If we can believe the truth of the Lord, then we can conceive the truth that is in us because God is love. This, I believe, is the very heart of the song of Mary. As Mary received the declaration of the angel Gabriel, she confessed her belief in the God who believed in her. She said in response, “Let this word be fulfilled in me.” She accepted the truth which Gabriel spoke concerning her and Elizabeth as he said “No word from God shall ever fail.” (Luke 1.37) God had not forsaken her in her short fourteen years. Unsure of her background as we may be, there was no lack of certainty that God saw Mary as a true believer and servant. She embodied what God intended for Israel to be and to do. Israel was to bring forth the life of righteousness which would offer salvation of God to the world. Her testimony of serving in the Temple with obedience and unwavering faith must have reminded God of David who said “I was glad when they said unto me, Let us go into the house of the Lord.’” She so believed in the call of God she was willing to devote her whole self to the God with her and within her.

If we can receive the truth of the Lord, then we can conceive and believe in an even greater truth. This, I believe, is the very heart of the song of Zechariah. It had been said that if a priest went in to the Holy of Holies to offer sacrifice for the sake of the people and he saw God he would have to be drug out with the rope attached to his leg because he would be dead. Of course, Zechariah didn’t “see” God. He saw the angel Gabriel whose glory was that of the Lord. He received the truth which was given to him. But, because he did not believe it he also received the accompanying sign of being made mute. It would not be until his son was born and, in writing, he testified that the boy’s name would be John, that he received his voice back to praise God for all that God had done for him, them and all Israel, indeed the world. But, it was not John who would do this thing but the one whom John would conceive, believe and receive to be “the lamb of God come into the world to take away the sting of sin and usher in the kingdom of light and life.” It was the receiving of that “something more than me” that is our true hope of salvation.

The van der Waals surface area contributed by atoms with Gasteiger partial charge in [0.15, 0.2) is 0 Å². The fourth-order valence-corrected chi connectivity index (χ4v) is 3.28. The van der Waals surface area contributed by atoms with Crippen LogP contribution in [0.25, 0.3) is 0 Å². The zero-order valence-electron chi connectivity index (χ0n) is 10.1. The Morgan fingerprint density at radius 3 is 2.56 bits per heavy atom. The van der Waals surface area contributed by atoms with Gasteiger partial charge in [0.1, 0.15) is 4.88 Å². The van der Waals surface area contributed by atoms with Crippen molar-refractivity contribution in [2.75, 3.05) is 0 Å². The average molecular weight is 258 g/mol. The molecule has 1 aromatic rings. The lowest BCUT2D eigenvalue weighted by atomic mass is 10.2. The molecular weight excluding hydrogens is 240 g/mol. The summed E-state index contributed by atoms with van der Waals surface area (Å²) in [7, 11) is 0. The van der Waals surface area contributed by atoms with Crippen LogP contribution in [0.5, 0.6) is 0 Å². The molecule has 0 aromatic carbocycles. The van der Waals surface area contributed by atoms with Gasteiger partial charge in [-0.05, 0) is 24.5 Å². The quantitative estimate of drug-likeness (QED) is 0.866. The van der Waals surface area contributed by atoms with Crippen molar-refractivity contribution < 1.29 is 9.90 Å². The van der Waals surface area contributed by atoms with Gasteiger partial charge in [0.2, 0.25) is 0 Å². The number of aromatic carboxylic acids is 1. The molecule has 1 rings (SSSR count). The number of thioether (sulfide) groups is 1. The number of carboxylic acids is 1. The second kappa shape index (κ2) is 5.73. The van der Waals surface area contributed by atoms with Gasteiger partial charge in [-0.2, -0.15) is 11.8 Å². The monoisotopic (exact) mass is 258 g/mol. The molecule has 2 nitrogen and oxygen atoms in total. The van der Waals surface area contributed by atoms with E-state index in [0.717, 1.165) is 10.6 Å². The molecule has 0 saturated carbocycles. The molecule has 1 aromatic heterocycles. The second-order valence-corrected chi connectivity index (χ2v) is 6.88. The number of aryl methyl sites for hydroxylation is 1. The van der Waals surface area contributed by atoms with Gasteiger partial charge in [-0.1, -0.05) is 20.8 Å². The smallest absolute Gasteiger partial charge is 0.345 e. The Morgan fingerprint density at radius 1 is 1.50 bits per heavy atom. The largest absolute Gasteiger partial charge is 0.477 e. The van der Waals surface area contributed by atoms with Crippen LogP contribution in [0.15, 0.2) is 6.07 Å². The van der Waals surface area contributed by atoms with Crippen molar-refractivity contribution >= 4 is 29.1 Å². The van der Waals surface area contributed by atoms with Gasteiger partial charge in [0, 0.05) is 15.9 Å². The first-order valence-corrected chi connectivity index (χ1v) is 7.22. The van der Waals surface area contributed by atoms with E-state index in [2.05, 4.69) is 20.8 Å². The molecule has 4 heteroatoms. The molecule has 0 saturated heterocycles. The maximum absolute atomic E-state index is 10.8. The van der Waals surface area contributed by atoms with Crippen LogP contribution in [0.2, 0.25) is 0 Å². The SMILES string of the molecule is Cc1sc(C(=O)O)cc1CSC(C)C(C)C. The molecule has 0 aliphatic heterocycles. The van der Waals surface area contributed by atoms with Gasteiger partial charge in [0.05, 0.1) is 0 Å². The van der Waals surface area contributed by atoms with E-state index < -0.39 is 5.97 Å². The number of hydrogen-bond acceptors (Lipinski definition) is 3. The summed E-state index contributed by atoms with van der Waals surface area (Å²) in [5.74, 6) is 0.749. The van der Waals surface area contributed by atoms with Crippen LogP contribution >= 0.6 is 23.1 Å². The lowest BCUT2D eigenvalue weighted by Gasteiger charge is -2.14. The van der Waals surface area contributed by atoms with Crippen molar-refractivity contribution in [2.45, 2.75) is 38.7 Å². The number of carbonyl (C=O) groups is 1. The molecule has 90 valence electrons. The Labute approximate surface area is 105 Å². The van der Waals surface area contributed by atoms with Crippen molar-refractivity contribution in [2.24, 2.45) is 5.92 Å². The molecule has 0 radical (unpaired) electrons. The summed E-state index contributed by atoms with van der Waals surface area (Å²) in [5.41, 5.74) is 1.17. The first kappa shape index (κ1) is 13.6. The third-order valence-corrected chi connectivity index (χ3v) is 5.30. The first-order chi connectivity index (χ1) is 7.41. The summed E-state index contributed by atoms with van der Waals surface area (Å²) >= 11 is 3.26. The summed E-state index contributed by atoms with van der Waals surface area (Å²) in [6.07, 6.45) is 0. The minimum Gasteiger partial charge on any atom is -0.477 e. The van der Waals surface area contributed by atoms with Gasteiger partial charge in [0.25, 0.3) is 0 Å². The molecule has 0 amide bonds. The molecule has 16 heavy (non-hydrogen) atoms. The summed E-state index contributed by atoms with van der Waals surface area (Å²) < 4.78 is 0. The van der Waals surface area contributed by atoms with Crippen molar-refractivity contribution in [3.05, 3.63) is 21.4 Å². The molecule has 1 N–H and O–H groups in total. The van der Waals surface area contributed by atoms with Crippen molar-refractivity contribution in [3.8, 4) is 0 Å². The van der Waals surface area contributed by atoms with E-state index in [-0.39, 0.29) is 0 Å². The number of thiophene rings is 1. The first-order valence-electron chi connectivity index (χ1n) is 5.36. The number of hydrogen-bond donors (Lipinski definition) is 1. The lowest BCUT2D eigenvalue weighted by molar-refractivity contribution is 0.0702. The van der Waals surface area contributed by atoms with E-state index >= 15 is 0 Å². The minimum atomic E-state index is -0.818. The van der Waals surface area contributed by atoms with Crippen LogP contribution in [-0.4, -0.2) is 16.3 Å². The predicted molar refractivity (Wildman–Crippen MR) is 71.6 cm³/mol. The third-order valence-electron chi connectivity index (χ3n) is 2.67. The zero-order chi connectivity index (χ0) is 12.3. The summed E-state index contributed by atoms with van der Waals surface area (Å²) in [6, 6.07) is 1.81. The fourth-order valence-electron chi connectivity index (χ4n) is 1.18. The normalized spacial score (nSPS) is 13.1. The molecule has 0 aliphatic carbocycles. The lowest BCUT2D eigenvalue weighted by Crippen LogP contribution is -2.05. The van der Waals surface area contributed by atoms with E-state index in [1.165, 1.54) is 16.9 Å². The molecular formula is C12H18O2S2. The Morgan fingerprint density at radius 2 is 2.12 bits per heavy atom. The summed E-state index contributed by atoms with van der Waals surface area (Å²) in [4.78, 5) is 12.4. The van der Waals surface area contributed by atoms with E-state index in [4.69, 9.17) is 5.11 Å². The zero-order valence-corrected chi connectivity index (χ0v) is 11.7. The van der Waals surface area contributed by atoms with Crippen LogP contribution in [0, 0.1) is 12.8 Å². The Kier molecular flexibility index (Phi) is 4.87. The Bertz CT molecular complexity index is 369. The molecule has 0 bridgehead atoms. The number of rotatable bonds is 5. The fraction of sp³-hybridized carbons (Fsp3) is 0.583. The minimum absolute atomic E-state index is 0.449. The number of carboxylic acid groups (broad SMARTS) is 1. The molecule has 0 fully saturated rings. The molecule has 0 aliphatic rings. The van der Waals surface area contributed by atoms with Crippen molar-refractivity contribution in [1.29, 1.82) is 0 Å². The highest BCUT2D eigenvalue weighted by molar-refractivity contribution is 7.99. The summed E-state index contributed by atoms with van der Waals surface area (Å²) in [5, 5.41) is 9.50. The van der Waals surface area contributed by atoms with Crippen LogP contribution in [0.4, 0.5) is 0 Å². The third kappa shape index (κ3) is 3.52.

I urge us in this season of preparation called Advent to be those who are willing to conceive this thing which God has done in the past because of His love for His people. Not only should we be willing to conceive that such love in salvation is ours but is still in full effect for others to believe in great joy that hope is theirs, too, today. And not only should we be willing to conceive and willing to believe but we should be willing to receive the word of life-giving power and invest it into the world in which we live. It is by the power of our own song that others may enter into the “impossible with man but possible with God” truth. We cannot save ourselves except to surrender to the conceiving of so great a love is there that God would send His Only begotten Son to us so that whosoever would believe in Him will not perish unto eternal death but rather receive the gift of eternal life. Isn’t this really what our season of worship called Christmas is all about? Is it really about presents under lit Christmas trees around which well-fed family and friends gather to exchange as tokens of affection for one another? Isn’t it about rehearsing the songs of Immanuel, God’s authentic love, which has benefitted the believer, discipled those who would be believers and give hope to a world weary with the impossibility of saving itself from the darkness that looms as the valley of the shadow of death around us? Isn’t that really what love at Christmas ought to be?


Father, You have conceived of, believed in and given to us the truth that shall set us free from the burden of this world so that we are not of it but in it to accomplish Your will to bring the world of salvation to others so they may sing with us on earth as they can in Heaven in Jesus’ name. AMEN.